Once upon a time in South America, Rowdy, Boullionnui, and two friends were finishing up their dinner as table-talk turned to the possibility of post-pollo entertainment. We all agreed that we probably shouldn’t go too hard since the next morning we would be attempting a climb to a glacial lagoon near the summit of Nevado Churup which stands at just under 18,000ft. But after dinner we found a few local hotspots and familiarized ourselves with a handful of smiling native women…
At this point you might be saying to yourself “What does any of this have to do with Capitol Hill Bars?” Well, be patient... After a few beers, the other two dudes stayed true to our plan of not overdoing it and went back to our place of lodging, but Rowdy and Boullionnui are not men who fall prey to such logic, for they possess a certain rage to live which renders them incapable of surrender. We pressed on to the wee morning hours and paid the price the next day on the mountain.
Now jump ahead two and a half years to yesterday when, after many Wednesday evening margaritas, we could’ve just called it quits. Some of our party did just that, and we bade them no ill will, but there was an implicit understanding that we could not follow a similar path. This is not what we do.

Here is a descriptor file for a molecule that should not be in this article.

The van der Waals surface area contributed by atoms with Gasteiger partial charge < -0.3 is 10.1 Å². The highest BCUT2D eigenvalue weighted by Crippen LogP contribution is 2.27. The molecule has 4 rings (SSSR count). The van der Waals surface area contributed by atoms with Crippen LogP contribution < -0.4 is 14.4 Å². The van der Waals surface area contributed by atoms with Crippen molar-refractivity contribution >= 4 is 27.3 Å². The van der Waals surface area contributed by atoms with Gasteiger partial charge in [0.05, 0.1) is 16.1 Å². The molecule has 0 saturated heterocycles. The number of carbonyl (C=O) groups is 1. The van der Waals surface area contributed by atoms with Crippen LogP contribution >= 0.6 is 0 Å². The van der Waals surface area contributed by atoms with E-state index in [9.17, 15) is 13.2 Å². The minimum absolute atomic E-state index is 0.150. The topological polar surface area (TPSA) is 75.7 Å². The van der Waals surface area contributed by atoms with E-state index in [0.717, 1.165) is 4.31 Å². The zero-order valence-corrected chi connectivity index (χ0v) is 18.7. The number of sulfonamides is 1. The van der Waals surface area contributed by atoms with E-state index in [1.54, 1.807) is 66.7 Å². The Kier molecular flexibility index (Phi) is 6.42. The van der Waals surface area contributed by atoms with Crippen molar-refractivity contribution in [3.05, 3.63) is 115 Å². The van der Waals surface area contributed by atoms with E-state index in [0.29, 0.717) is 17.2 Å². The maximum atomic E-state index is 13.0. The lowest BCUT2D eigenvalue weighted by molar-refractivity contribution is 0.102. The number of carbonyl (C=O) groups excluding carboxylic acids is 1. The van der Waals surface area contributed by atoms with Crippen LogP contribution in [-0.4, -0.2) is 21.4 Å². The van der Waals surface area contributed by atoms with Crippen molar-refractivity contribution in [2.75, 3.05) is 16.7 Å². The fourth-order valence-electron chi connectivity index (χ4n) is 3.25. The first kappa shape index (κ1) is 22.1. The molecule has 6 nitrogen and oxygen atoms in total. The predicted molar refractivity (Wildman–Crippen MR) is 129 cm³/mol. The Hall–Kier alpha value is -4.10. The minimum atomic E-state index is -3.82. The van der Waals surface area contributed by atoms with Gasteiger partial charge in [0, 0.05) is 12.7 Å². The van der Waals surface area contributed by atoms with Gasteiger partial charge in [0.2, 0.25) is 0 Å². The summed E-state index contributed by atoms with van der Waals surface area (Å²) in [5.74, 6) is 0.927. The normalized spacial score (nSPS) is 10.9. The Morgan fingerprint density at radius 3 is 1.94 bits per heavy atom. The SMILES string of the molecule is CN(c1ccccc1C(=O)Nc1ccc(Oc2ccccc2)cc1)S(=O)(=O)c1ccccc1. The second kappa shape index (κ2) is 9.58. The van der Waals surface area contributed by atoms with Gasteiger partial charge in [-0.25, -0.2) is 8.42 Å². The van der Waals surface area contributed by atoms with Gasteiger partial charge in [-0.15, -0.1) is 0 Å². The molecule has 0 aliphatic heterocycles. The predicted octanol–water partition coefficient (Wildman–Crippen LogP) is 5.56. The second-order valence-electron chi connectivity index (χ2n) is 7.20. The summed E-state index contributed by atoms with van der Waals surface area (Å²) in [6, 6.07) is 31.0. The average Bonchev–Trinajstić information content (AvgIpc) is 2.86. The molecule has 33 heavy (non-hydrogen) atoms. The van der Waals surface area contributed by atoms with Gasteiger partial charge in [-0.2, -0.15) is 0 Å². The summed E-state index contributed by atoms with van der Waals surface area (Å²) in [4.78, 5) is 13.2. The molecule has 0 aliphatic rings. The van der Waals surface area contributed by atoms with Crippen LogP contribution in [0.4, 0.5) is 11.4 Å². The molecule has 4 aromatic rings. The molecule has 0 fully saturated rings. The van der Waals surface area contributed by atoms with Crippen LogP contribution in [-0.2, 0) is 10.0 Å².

There are, no doubt, many of you out there who would flatly accuse us of being insane and illogical, of allowing our bodies and lives to be continually abused by implementing our policy of live in the moment and bollocks to the mañana. But are we illogical? Are we??? No, dear readers, not these barbloggers; Let us examine the problem of induction:
We give out a "heavy petting" award to David Hume who famously observed that we cannot logically arrive at the conclusion that the future will resemble the past in any way shape or form, and the argument that the sun will rise tomorrow because it always has in the past is circular because it inductively justifies induction. Rowdy and Boullionnui are keenly aware of this point and it genearlly leads us to live hard. After all, why should we worry about being hungover for work tomorrow when we cannot logically assume that our offices will exist by then? Karl Popper’s so called “solution” to this problem is merely a functional temporary concealment/avoidance of it, so that does nothing to slow us down.
While Hume himself allowed that radical skepticism is entirely impractical, this is just Hume protecting the world from the secret of the world, a secret that not all are hearty enough to live with. So while we readily admit that your life may not be able to handle Hume’s logical positivism, Capitol Hill Bar Review calls Hume’s scotch and skepticism, and raises him three Jager-blasters and a complete ban on a priori reasoning. In this way, we're more Humean than Hume.
Of course, we would never ask our readers to subject themselves to this sort of ban, but keep in mind that it is this strict reading of Hume that, in part, makes Capitol Hill Bar Review possible.